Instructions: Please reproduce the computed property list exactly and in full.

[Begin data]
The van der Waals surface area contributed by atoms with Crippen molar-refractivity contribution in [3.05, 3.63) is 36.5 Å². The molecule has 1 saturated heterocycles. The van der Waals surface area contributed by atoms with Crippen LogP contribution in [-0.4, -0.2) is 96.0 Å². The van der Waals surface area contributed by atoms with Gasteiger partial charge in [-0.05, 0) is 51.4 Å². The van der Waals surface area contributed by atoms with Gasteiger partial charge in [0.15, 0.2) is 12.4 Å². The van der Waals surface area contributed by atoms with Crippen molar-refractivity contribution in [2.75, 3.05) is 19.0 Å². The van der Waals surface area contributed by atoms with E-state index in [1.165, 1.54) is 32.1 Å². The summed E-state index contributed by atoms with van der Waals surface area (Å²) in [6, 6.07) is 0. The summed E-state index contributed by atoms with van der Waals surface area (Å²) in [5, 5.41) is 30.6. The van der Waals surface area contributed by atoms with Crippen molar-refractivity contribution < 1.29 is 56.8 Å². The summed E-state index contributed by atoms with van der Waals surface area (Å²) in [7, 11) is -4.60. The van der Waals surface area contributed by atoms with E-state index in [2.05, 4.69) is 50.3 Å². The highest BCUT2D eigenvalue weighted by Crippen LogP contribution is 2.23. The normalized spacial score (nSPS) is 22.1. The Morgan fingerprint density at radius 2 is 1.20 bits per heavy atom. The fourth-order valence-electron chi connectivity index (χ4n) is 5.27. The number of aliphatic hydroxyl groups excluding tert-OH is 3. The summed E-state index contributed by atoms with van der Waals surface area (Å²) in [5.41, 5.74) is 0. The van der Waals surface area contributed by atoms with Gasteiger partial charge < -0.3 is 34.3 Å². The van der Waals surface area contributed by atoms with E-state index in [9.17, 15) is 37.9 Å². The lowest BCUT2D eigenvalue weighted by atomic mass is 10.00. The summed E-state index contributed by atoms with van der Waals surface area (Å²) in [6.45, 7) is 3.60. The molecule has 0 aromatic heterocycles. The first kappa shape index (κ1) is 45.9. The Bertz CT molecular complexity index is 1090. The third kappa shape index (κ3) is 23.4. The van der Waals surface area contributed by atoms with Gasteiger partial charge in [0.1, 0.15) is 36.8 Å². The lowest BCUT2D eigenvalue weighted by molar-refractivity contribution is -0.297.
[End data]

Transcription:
The van der Waals surface area contributed by atoms with Crippen molar-refractivity contribution in [3.05, 3.63) is 36.5 Å². The molecule has 1 saturated heterocycles. The van der Waals surface area contributed by atoms with Crippen LogP contribution in [-0.4, -0.2) is 96.0 Å². The van der Waals surface area contributed by atoms with Gasteiger partial charge in [-0.05, 0) is 51.4 Å². The van der Waals surface area contributed by atoms with Gasteiger partial charge in [0.15, 0.2) is 12.4 Å². The van der Waals surface area contributed by atoms with Crippen molar-refractivity contribution in [2.75, 3.05) is 19.0 Å². The van der Waals surface area contributed by atoms with E-state index in [1.165, 1.54) is 32.1 Å². The summed E-state index contributed by atoms with van der Waals surface area (Å²) in [6, 6.07) is 0. The summed E-state index contributed by atoms with van der Waals surface area (Å²) in [5, 5.41) is 30.6. The van der Waals surface area contributed by atoms with Crippen molar-refractivity contribution < 1.29 is 56.8 Å². The summed E-state index contributed by atoms with van der Waals surface area (Å²) in [7, 11) is -4.60. The van der Waals surface area contributed by atoms with E-state index in [2.05, 4.69) is 50.3 Å². The highest BCUT2D eigenvalue weighted by Crippen LogP contribution is 2.23. The normalized spacial score (nSPS) is 22.1. The Morgan fingerprint density at radius 2 is 1.20 bits per heavy atom. The fourth-order valence-electron chi connectivity index (χ4n) is 5.27. The number of aliphatic hydroxyl groups excluding tert-OH is 3. The summed E-state index contributed by atoms with van der Waals surface area (Å²) in [5.41, 5.74) is 0. The van der Waals surface area contributed by atoms with Gasteiger partial charge < -0.3 is 34.3 Å². The van der Waals surface area contributed by atoms with E-state index in [9.17, 15) is 37.9 Å². The lowest BCUT2D eigenvalue weighted by atomic mass is 10.00. The summed E-state index contributed by atoms with van der Waals surface area (Å²) in [6.45, 7) is 3.60. The molecule has 0 aromatic heterocycles. The first kappa shape index (κ1) is 45.9. The Bertz CT molecular complexity index is 1090. The third kappa shape index (κ3) is 23.4. The van der Waals surface area contributed by atoms with Gasteiger partial charge in [0.1, 0.15) is 36.8 Å². The lowest BCUT2D eigenvalue weighted by molar-refractivity contribution is -0.297.